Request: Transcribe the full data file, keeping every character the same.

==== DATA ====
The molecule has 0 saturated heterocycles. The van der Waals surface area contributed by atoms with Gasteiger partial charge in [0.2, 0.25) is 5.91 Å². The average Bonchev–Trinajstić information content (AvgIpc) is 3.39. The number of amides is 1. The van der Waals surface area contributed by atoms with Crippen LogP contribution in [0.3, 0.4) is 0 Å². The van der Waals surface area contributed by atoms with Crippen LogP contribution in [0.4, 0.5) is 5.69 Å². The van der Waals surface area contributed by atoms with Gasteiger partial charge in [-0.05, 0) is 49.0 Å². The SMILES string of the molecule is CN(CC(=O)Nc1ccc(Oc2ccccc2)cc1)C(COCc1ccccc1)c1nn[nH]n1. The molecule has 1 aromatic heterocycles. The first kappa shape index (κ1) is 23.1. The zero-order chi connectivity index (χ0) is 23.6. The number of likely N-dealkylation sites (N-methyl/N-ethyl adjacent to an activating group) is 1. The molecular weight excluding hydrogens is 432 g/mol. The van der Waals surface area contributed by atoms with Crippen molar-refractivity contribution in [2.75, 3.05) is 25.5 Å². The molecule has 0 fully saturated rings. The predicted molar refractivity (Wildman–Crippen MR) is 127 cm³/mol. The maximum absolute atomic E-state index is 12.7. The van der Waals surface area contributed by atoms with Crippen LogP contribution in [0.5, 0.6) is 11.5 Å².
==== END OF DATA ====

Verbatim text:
The molecule has 0 saturated heterocycles. The van der Waals surface area contributed by atoms with Gasteiger partial charge in [0.2, 0.25) is 5.91 Å². The average Bonchev–Trinajstić information content (AvgIpc) is 3.39. The number of amides is 1. The van der Waals surface area contributed by atoms with Crippen LogP contribution in [0.3, 0.4) is 0 Å². The van der Waals surface area contributed by atoms with Crippen LogP contribution in [0.4, 0.5) is 5.69 Å². The van der Waals surface area contributed by atoms with Gasteiger partial charge in [-0.05, 0) is 49.0 Å². The SMILES string of the molecule is CN(CC(=O)Nc1ccc(Oc2ccccc2)cc1)C(COCc1ccccc1)c1nn[nH]n1. The molecule has 1 aromatic heterocycles. The first kappa shape index (κ1) is 23.1. The zero-order chi connectivity index (χ0) is 23.6. The number of likely N-dealkylation sites (N-methyl/N-ethyl adjacent to an activating group) is 1. The molecular weight excluding hydrogens is 432 g/mol. The van der Waals surface area contributed by atoms with Crippen molar-refractivity contribution in [2.75, 3.05) is 25.5 Å². The molecule has 0 fully saturated rings. The predicted molar refractivity (Wildman–Crippen MR) is 127 cm³/mol. The maximum absolute atomic E-state index is 12.7. The van der Waals surface area contributed by atoms with Crippen LogP contribution in [0.5, 0.6) is 11.5 Å².